Empathy has been a strong buzzword in corporate boardrooms for the past few years. We have conducted countless projects over the years where the objectives have included helping our clients empathize with their ‘target’; to walk a mile in their shoes.
The weight of empathy:
Near the end of 2020 I started to become a bit disillusioned with empathy. The Upwords team had been working on a number of very complex strategic projects. We were privy to hearing stories of loss and burdens brought on by COVID. And this year we seemed to be finding tragic stories coming out of many of our non-COVID projects as well. I could sense the team was starting to struggle with our own stresses as well as the weight of empathizing with our participants experiences.
The weight of empathy became exceptionally heavy when one project required me personally to go deep with people who had experienced severe physical and, in many cases, emotional trauma. This project challenged me in ways I have rarely experienced professionally before. Despite using trauma-informed methods and language, I came out of a set of in-depth interviews feeling completely drained from ‘empathizing’ with the participants.
As I was thinking about how to turn the learning from the interviews I had conducted into meaningful insights, I stumbled upon this ‘spectrum of empathy’ from global UX thought leaders at the Nielsen Norman Group.
With a bit of digging, I realized there are a few different versions of this idea. Sometimes empathy is broken down into cognitive, affective and compassionate empathy. Any way I looked at it left me with the same insight. Even though one of the client’s objectives for the project was to help the team ‘empathize’ with their customers’ lived experiences (walk a mile in their shoes), it became clear to me that empathy alone would not be enough to achieve the change that was required by this client.
Why empathy matters:
Empathy is understanding another person’s experiences and/or feelings to the point where you feel them too. Empathy is absolutely important for managers and brand leaders. They need to deeply understand the experiences and feelings of the people who use their products and services. Additionally, it’s important for them understand and empathize with team members and employees.
Empathy is the first step in the design thinking process and we’ve followed this process in so many of our iterative projects over the years. So how can we now say that empathy is not enough?
Why empathy is sometimes not enough:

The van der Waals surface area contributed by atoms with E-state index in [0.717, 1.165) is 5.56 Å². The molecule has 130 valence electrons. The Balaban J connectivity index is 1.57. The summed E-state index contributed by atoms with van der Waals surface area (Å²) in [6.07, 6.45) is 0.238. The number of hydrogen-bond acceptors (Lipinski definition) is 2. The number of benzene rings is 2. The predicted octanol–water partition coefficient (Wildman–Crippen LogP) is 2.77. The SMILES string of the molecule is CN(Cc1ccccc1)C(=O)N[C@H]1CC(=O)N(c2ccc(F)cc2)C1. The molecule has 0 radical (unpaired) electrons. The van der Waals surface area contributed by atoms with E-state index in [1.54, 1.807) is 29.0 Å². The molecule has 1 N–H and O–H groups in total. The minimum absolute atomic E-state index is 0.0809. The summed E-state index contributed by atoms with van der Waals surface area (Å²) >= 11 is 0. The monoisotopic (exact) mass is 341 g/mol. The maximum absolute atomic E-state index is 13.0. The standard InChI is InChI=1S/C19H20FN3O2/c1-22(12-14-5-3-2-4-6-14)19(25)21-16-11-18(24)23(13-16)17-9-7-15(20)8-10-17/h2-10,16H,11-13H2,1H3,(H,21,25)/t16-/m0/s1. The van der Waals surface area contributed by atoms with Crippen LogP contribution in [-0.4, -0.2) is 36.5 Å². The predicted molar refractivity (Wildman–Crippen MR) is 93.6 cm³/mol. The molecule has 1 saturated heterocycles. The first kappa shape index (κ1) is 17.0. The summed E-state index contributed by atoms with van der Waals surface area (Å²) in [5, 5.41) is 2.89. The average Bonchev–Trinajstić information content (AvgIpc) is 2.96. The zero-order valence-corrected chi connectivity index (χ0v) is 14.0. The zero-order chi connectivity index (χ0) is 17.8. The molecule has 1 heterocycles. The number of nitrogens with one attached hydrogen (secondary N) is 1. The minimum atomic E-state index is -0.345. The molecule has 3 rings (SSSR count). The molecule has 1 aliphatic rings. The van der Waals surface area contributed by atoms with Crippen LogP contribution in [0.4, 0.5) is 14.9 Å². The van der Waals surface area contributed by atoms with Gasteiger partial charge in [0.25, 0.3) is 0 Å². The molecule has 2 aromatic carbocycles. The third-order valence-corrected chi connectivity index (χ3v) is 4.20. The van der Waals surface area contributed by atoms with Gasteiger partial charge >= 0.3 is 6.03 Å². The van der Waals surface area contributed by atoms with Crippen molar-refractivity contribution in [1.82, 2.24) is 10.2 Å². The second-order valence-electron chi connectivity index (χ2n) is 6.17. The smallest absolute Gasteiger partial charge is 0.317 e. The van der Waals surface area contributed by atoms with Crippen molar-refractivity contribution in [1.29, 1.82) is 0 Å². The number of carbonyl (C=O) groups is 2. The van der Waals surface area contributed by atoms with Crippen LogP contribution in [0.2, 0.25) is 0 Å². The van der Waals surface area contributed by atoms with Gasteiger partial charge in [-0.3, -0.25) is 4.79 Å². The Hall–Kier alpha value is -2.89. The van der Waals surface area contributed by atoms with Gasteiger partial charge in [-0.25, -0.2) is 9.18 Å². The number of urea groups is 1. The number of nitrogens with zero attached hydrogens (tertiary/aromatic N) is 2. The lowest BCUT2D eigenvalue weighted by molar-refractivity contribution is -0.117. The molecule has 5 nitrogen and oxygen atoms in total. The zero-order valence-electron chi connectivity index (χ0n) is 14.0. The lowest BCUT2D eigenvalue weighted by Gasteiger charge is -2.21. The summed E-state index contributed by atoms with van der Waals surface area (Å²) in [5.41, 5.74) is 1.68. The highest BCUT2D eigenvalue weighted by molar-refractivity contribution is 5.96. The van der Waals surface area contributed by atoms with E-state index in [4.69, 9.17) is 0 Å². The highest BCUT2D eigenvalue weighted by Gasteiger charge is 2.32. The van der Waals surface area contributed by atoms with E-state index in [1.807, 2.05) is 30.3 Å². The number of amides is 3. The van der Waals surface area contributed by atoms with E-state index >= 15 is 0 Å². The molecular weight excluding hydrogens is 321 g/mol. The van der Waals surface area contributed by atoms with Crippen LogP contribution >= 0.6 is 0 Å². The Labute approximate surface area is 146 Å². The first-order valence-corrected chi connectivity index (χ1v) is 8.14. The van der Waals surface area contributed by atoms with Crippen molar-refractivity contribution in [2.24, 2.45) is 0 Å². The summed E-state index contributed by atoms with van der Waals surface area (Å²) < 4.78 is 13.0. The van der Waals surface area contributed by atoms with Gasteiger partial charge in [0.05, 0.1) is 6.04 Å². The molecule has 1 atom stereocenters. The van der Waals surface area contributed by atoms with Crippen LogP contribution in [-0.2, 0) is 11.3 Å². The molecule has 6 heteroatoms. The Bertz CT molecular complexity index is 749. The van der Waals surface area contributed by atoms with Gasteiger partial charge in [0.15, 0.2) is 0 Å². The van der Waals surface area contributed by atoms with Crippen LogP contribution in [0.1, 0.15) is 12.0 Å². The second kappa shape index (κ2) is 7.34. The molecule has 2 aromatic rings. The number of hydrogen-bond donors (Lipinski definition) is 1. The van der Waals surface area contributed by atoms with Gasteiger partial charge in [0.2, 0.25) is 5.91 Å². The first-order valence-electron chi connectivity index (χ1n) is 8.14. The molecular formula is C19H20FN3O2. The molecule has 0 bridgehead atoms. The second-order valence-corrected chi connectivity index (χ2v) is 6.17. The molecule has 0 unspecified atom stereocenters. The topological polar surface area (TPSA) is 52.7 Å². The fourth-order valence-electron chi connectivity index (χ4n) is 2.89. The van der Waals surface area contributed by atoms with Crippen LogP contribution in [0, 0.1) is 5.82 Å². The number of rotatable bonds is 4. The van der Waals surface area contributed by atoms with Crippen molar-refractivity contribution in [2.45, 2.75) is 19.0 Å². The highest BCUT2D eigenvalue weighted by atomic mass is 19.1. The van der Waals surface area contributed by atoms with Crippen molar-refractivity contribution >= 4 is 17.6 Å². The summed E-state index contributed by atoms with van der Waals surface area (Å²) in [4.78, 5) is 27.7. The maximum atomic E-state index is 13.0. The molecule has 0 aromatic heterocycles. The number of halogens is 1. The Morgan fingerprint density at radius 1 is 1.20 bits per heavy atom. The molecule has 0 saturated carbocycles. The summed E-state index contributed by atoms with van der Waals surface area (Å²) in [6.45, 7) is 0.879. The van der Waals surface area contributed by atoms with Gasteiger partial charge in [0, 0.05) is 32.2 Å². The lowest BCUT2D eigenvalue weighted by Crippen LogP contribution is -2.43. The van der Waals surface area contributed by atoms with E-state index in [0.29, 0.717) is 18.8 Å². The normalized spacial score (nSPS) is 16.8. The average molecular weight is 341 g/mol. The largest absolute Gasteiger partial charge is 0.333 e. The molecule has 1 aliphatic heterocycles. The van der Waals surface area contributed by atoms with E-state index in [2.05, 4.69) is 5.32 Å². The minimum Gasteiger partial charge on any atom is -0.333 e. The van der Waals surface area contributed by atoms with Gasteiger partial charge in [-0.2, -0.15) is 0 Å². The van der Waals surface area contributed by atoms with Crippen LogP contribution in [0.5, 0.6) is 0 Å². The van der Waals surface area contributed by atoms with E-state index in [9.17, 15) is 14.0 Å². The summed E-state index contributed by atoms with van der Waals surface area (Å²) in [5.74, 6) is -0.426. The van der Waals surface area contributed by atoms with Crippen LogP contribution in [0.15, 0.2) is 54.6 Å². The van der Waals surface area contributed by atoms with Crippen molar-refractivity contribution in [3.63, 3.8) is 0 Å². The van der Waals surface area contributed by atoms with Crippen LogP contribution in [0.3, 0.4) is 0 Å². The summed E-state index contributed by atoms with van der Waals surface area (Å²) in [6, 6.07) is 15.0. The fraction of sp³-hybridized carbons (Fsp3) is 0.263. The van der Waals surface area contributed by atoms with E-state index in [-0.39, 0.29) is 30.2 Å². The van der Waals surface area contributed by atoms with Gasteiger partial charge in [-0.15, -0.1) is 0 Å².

It was the participants in an especially complex service design project that revealed the answer to me. They were part of a highly iterative process, that was in some cases emotionally draining for them. At each stage in the process, we thought some would decline to continue, but they didn’t. They were instead motivated by the idea that sharing their experiences would help me (the moderator) understand what they had gone through and create action that would change the outcome for others. They were in fact empowering me to become a catalyst for positive change.
Armed with that insight, I realized that my client needed to rachet up their goals. The response of their customer support staff should not simply be to ‘understand’ and feel what their customers are feeling. But they would need to reach higher and be moved to act based on their appreciation of what the customer is feeling.
This desire to act is compassion.
Compassion is the action:
While we often see compassion and empathy used somewhat interchangeably, there is an important distinction. Compassion is the response to empathy. Compassion is active and dynamic, where empathy (emotional and or cognitive) is static.
This Forbes article outlines four reasons why compassion is more important for leaders (and humanity) than empathy. To me, the most interesting of the four reasons they cite is that ‘Empathy is draining. Compassion is regenerative’
‘Feeling for another person’s suffering is depleting over time. When empathy is triggered in the face of another person’s struggles, it can bring a relentless bombardment of negative emotions and experiences that, over time, can sap our cognitive resources and take a toll on our mental well-being.
Because compassion is intentional and solutions-focused – centered on how to help another person while actively considering the various trade-offs – it is restorative versus draining. And, when we deliver that help, we get the added bonus of a dopamine hit. Helping feels good, and we are motivated to do it again in the future.’
An important distinction:
It’s not a matter of doing away with empathy and replacing it with compassion. There are certainly cases where we need to simply understand the person we’re talking to. For me and the Upwords team when we’re conducting interviews we should not be trying to ‘fix’ their pain points for them. The objective of the interviews is still for the interviewer to empathize with the participant and deeply understand their unique perspective. But rather than empathy being the ultimate goal (which would have left me drained), having compassion means I’m moved to act on their collective behalf as I help my clients create positive change.
With this new knowledge, I no longer feel the heavy emotional weight of the stories from the research we conducted in 2020. I feel empowered that we’re able to share the insights from the stories in ways that will help make a difference in the future.